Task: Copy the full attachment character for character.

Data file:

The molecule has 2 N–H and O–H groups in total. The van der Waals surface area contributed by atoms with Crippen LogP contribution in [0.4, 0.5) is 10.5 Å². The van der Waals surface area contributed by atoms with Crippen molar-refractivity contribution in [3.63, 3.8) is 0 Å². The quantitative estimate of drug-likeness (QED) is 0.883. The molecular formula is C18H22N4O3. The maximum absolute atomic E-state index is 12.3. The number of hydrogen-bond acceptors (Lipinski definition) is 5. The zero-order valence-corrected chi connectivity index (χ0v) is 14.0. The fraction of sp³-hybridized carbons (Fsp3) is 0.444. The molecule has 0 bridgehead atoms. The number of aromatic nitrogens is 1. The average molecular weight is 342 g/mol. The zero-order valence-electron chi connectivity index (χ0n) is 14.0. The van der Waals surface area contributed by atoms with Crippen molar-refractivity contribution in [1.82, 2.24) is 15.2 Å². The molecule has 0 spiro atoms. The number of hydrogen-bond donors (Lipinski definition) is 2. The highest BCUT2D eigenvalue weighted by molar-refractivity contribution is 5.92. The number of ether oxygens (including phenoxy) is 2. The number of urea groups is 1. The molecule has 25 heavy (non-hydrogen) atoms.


The molecule has 2 N–H and O–H groups in total. The van der Waals surface area contributed by atoms with Crippen LogP contribution in [0.4, 0.5) is 10.5 Å². The van der Waals surface area contributed by atoms with Crippen molar-refractivity contribution in [3.63, 3.8) is 0 Å². The quantitative estimate of drug-likeness (QED) is 0.883. The molecular formula is C18H22N4O3. The maximum absolute atomic E-state index is 12.3. The number of hydrogen-bond acceptors (Lipinski definition) is 5. The zero-order valence-corrected chi connectivity index (χ0v) is 14.0. The fraction of sp³-hybridized carbons (Fsp3) is 0.444. The molecule has 0 bridgehead atoms. The number of aromatic nitrogens is 1. The average molecular weight is 342 g/mol. The zero-order valence-electron chi connectivity index (χ0n) is 14.0. The van der Waals surface area contributed by atoms with Crippen molar-refractivity contribution in [1.82, 2.24) is 15.2 Å². The molecule has 0 spiro atoms. The number of hydrogen-bond donors (Lipinski definition) is 2. The highest BCUT2D eigenvalue weighted by molar-refractivity contribution is 5.92. The number of ether oxygens (including phenoxy) is 2. The number of urea groups is 1. The molecule has 25 heavy (non-hydrogen) atoms.